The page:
An effective neutral facilitator isn’t a presenter who holds the floor and monologues on her own views and ideas.
No matter your company’s size, industry, or location, chances are that meetings are at least a small part of your work life—or more likely, a huge part. And unfortunately, the reality is that a lot of those meetings aren’t as effective as they could be. Bad meetings come in all shapes and sizes. Some common pitfalls for meetings include:
- no relevant purpose
- you can’t get a word in edgewise
- including the wrong mix of people
- doesn’t accomplish anything
- don’t lead to action
Incorporating visual thinking into a meeting can help make it run more smoothly. Still, even the most carefully planned meeting or most thoughtfully designed exercise will fall flat without a great meeting leader. Not every meeting needs a leader. But if a meeting is non-standard or happens infrequently, if its goal is to make a critical decision, or if it involves lots of participants, a clearly-defined leader is a must.
There are two main types of meeting leaders: the Neutral Facilitator and the Engaged Guide. Both leaders help teams. They each establish meeting goals, encourage participation, keep participants on track, and drive decision-making.
What’s the difference between the Neutral Facilitator and the Engaged Guide? And when does it make sense to use each type of meeting leader? Read on.
The Neutral Facilitator
Who is the Neutral Facilitator?
Let’s break this role down into its two components.
The Neutral Facilitator is “neutral” in the sense that she’s an outsider. She could be trusted third party, or even just someone who’s not part of the immediate project team. She may have some knowledge about the topic or industry, such as jargon or trends, but she doesn’t have to. The important thing is that she doesn’t have all the answers, and she doesn’t contribute content to the discussion.
As a “facilitator,” she helps the team achieve a particular task or result “by providing indirect or unobtrusive assistance, guidance, or supervision.” An effective neutral facilitator isn’t a presenter who holds the floor and monologues on her own views and ideas. Instead, she gives participants a framework and environment for productive dialogue by designing and leading exercises, keeping track of time, and ensuring all voices are heard. A good facilitator acts as a “lubricant” to enable clear communication and creative thinking and remove obstacles that hinder the group’s progress.
How Neutral Facilitators help
Because she doesn’t have a stake in the outcome, the Neutral Facilitator is particularly well-suited to leading meetings that could be political, emotional, or otherwise tense. She can help to resolve conflicts between differing factions, ensuring that each side is heard. What’s most critical is that she remains impartial—that means no praising comments or taking sides. The Neutral Facilitator listens, asks clarifying questions, and keeps the group focused on achieving their shared goal.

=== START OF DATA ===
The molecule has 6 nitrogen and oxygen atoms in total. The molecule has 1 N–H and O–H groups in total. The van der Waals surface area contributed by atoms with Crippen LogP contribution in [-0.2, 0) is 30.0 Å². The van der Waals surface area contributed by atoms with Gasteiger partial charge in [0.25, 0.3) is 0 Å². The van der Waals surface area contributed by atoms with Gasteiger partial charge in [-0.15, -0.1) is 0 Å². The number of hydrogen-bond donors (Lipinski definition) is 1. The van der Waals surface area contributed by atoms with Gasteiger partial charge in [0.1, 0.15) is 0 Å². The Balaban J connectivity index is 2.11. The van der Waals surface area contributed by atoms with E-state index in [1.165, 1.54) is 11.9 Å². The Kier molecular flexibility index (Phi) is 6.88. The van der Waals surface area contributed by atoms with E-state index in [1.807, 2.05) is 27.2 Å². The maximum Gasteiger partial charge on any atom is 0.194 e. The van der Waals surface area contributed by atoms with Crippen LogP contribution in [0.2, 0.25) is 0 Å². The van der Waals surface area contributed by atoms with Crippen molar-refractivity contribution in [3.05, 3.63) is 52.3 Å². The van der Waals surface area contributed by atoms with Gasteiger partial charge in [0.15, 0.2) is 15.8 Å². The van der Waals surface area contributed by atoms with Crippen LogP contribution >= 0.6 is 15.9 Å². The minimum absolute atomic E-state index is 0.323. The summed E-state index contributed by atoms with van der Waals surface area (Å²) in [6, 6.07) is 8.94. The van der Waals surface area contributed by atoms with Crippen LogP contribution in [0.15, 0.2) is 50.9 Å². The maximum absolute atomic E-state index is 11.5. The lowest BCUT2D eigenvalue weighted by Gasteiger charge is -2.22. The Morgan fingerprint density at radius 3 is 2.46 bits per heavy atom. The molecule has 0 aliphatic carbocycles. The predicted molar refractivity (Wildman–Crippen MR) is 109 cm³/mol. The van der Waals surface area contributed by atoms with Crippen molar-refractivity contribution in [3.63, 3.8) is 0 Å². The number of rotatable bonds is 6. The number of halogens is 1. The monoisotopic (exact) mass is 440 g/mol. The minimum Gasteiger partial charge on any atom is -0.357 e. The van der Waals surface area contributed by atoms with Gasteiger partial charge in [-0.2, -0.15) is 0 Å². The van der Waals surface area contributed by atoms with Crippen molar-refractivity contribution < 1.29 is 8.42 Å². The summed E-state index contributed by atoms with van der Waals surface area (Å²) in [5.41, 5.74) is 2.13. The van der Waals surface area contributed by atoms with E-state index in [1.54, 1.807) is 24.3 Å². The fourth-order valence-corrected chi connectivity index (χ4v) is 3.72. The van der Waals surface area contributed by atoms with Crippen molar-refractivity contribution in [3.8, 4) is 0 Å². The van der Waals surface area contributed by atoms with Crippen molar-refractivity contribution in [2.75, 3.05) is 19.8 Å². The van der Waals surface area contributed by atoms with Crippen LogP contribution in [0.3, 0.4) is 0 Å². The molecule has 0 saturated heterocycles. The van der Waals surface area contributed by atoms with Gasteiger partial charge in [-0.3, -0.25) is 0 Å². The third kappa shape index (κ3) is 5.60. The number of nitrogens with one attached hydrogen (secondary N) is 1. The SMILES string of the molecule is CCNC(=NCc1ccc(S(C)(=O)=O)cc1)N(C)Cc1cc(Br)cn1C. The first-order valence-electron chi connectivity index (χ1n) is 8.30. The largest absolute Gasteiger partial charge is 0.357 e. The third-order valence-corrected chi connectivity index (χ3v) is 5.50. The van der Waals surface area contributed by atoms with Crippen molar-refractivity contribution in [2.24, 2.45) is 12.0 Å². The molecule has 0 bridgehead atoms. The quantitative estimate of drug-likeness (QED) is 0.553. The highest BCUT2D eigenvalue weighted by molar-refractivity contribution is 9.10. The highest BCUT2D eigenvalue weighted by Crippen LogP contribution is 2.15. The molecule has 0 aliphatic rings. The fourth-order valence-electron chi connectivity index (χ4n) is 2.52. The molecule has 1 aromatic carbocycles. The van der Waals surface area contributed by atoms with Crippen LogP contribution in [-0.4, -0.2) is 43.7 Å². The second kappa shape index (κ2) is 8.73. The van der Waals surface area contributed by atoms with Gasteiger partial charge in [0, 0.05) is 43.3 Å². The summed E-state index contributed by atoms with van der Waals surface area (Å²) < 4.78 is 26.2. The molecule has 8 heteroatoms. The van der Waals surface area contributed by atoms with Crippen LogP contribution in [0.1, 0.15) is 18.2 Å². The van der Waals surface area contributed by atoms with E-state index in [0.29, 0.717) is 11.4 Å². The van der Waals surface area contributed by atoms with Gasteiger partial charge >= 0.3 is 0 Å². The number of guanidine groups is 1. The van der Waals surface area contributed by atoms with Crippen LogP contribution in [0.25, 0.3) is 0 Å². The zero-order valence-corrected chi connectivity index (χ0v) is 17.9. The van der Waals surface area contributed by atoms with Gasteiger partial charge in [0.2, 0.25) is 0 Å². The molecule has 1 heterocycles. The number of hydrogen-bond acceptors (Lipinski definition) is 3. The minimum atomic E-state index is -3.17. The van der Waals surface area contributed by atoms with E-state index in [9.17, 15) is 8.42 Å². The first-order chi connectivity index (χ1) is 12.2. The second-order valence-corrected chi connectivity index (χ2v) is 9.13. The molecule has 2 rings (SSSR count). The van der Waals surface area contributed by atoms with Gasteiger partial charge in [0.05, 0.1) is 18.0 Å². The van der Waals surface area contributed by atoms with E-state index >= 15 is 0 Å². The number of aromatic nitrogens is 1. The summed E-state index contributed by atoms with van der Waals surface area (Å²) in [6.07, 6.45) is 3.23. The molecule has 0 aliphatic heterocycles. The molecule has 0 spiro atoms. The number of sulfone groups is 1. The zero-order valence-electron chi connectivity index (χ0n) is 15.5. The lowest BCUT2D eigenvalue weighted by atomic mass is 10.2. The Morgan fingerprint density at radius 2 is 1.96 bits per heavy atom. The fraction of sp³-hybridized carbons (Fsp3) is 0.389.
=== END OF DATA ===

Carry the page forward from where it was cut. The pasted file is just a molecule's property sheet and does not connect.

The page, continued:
The Engaged Guide
Who is the Engaged Guide?
Let’s break down the role of the Engaged Guide, too.
The Engaged Guide is “engaged” because he has a stake in the issue at hand. He’s an interested party, like a member of the team, or even the team’s leader. There is a particular purpose he’s trying to accomplish, such as getting input, driving discussion, or coming to consensus. Because he’s familiar with the issue at hand, the Engaged Guide brings valuable knowledge to the table and contributes to the content of the discussion.
The “guide” part is where things get a bit fuzzier. One of the challenges the Engaged Guide faces is managing the group’s expectations and his responsibilities as leader and participant. In order to be effective, he needs to find the balance of weighing in on discussions while giving other participants a chance to talk. The Engaged Guide who’s not willing to be swayed or is only driving towards his own vision isn’t really an Engaged Guide at all.
How Engaged Guides help
As an insider, the Engaged Guide is invested in making the meeting a success. His intimate knowledge is especially beneficial when a problem to be solved is complex and requires participants to challenge false assumptions. For groups that are comfortable with one another, having a familiar face at the helm can foster a deeper sense of collaboration and teamwork. If the Engaged Guide is able to intuit when to speak up and when to listen, he can help the group find a process that drives towards outcomes.
Can you be both?
So a meeting leader can be an outsider or an insider, impartial or invested, process- or content-focused. But does it have to be an “or”? Can you incorporate aspects of both the Neutral Facilitator role and the Engaged Guide role as a meeting leader?
Sure. The key is making it very clear—to yourself and to the other meeting participants—which hat you’re wearing at any given time. That goes for both the planning and leading stages. Setting expectations for what your involvement will be helps to minimize confusion and keep things flowing. The McNellis Company suggests that if your role fluctuates within a meeting, changing your physical position in the room can help the group keep track. For example, when you’re at the whiteboard, you’re facilitating; when you’re off to the side or in the back, you’re participating.
How do you choose which role to play in a meeting? Roger Schwarz explains, “The appropriate facilitative role is the one that accurately represents your relationship with the group.” So consider the other participants, and ask yourself, “How can I help the group be the most productive and successful?” Then get to it.